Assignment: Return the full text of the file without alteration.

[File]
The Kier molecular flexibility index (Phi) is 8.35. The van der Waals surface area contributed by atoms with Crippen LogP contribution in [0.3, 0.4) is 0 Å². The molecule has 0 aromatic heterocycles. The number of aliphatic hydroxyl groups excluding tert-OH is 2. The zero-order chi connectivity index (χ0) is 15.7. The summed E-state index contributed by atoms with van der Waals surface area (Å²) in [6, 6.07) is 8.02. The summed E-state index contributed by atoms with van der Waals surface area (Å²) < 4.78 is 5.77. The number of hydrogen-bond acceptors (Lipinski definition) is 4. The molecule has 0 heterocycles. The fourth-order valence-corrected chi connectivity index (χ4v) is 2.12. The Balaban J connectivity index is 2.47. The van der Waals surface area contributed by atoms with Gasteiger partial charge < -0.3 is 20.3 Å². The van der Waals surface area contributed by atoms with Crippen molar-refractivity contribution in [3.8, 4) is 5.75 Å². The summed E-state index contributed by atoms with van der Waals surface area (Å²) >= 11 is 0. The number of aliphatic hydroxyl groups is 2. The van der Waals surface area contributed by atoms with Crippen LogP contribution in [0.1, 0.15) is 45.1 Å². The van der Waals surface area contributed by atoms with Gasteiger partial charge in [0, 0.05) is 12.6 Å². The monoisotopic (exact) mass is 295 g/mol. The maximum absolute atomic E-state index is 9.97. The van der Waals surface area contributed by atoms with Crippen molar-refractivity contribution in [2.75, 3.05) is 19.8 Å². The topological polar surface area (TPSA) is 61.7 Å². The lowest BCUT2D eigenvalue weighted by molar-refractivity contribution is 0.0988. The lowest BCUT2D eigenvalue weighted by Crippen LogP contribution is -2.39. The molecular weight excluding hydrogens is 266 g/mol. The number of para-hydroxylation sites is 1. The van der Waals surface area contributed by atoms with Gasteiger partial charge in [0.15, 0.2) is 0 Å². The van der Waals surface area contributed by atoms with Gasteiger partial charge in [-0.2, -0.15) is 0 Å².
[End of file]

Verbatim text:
The Kier molecular flexibility index (Phi) is 8.35. The van der Waals surface area contributed by atoms with Crippen LogP contribution in [0.3, 0.4) is 0 Å². The molecule has 0 aromatic heterocycles. The number of aliphatic hydroxyl groups excluding tert-OH is 2. The zero-order chi connectivity index (χ0) is 15.7. The summed E-state index contributed by atoms with van der Waals surface area (Å²) in [6, 6.07) is 8.02. The summed E-state index contributed by atoms with van der Waals surface area (Å²) < 4.78 is 5.77. The number of hydrogen-bond acceptors (Lipinski definition) is 4. The molecule has 0 heterocycles. The fourth-order valence-corrected chi connectivity index (χ4v) is 2.12. The Balaban J connectivity index is 2.47. The van der Waals surface area contributed by atoms with Gasteiger partial charge < -0.3 is 20.3 Å². The van der Waals surface area contributed by atoms with Crippen molar-refractivity contribution in [3.8, 4) is 5.75 Å². The summed E-state index contributed by atoms with van der Waals surface area (Å²) >= 11 is 0. The number of aliphatic hydroxyl groups is 2. The van der Waals surface area contributed by atoms with Crippen LogP contribution in [0.1, 0.15) is 45.1 Å². The van der Waals surface area contributed by atoms with Gasteiger partial charge in [0, 0.05) is 12.6 Å². The monoisotopic (exact) mass is 295 g/mol. The maximum absolute atomic E-state index is 9.97. The van der Waals surface area contributed by atoms with Crippen molar-refractivity contribution in [2.75, 3.05) is 19.8 Å². The topological polar surface area (TPSA) is 61.7 Å². The lowest BCUT2D eigenvalue weighted by molar-refractivity contribution is 0.0988. The lowest BCUT2D eigenvalue weighted by Crippen LogP contribution is -2.39. The molecular weight excluding hydrogens is 266 g/mol. The number of para-hydroxylation sites is 1. The van der Waals surface area contributed by atoms with Gasteiger partial charge in [0.15, 0.2) is 0 Å². The van der Waals surface area contributed by atoms with Gasteiger partial charge in [-0.2, -0.15) is 0 Å².